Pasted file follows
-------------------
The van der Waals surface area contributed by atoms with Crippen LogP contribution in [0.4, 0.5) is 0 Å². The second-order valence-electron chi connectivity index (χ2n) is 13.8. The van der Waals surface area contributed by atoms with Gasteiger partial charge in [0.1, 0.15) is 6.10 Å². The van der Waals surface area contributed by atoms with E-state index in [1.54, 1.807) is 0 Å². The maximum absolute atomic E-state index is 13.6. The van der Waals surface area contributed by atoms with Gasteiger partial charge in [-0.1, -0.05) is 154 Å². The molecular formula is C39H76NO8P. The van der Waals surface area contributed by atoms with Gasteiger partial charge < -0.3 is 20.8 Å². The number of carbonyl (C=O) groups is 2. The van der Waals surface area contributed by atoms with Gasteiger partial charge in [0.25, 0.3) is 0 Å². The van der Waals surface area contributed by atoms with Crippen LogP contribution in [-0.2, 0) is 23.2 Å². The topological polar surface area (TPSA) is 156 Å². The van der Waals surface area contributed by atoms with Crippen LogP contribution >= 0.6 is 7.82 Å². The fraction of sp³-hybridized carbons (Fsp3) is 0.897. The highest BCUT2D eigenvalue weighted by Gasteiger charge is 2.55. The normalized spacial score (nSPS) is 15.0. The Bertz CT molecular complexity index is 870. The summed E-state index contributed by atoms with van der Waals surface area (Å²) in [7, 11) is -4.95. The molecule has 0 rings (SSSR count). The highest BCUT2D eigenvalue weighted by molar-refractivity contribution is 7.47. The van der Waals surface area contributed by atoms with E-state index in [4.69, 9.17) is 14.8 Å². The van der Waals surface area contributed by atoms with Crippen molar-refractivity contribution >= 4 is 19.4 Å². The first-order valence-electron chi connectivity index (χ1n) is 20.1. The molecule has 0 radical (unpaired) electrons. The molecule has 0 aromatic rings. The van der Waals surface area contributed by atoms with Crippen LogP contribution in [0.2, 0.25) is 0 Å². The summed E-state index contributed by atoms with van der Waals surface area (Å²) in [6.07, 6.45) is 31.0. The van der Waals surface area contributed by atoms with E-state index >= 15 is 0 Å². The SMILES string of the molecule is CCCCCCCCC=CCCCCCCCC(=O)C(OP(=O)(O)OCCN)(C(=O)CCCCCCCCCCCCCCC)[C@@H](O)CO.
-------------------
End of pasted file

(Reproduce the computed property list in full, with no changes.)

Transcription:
The van der Waals surface area contributed by atoms with Crippen LogP contribution in [0.4, 0.5) is 0 Å². The second-order valence-electron chi connectivity index (χ2n) is 13.8. The van der Waals surface area contributed by atoms with Gasteiger partial charge in [0.1, 0.15) is 6.10 Å². The van der Waals surface area contributed by atoms with E-state index in [1.54, 1.807) is 0 Å². The maximum absolute atomic E-state index is 13.6. The van der Waals surface area contributed by atoms with Gasteiger partial charge in [-0.1, -0.05) is 154 Å². The molecular formula is C39H76NO8P. The van der Waals surface area contributed by atoms with Gasteiger partial charge < -0.3 is 20.8 Å². The number of carbonyl (C=O) groups is 2. The van der Waals surface area contributed by atoms with Gasteiger partial charge in [0.25, 0.3) is 0 Å². The van der Waals surface area contributed by atoms with Crippen LogP contribution in [-0.2, 0) is 23.2 Å². The topological polar surface area (TPSA) is 156 Å². The van der Waals surface area contributed by atoms with Crippen LogP contribution >= 0.6 is 7.82 Å². The fraction of sp³-hybridized carbons (Fsp3) is 0.897. The highest BCUT2D eigenvalue weighted by Gasteiger charge is 2.55. The normalized spacial score (nSPS) is 15.0. The Bertz CT molecular complexity index is 870. The summed E-state index contributed by atoms with van der Waals surface area (Å²) in [7, 11) is -4.95. The molecule has 0 rings (SSSR count). The highest BCUT2D eigenvalue weighted by molar-refractivity contribution is 7.47. The van der Waals surface area contributed by atoms with E-state index in [4.69, 9.17) is 14.8 Å². The van der Waals surface area contributed by atoms with Crippen molar-refractivity contribution >= 4 is 19.4 Å². The first-order valence-electron chi connectivity index (χ1n) is 20.1. The molecule has 0 radical (unpaired) electrons. The molecule has 0 aromatic rings. The van der Waals surface area contributed by atoms with Crippen LogP contribution in [0.2, 0.25) is 0 Å². The summed E-state index contributed by atoms with van der Waals surface area (Å²) in [6.07, 6.45) is 31.0. The van der Waals surface area contributed by atoms with E-state index >= 15 is 0 Å². The SMILES string of the molecule is CCCCCCCCC=CCCCCCCCC(=O)C(OP(=O)(O)OCCN)(C(=O)CCCCCCCCCCCCCCC)[C@@H](O)CO.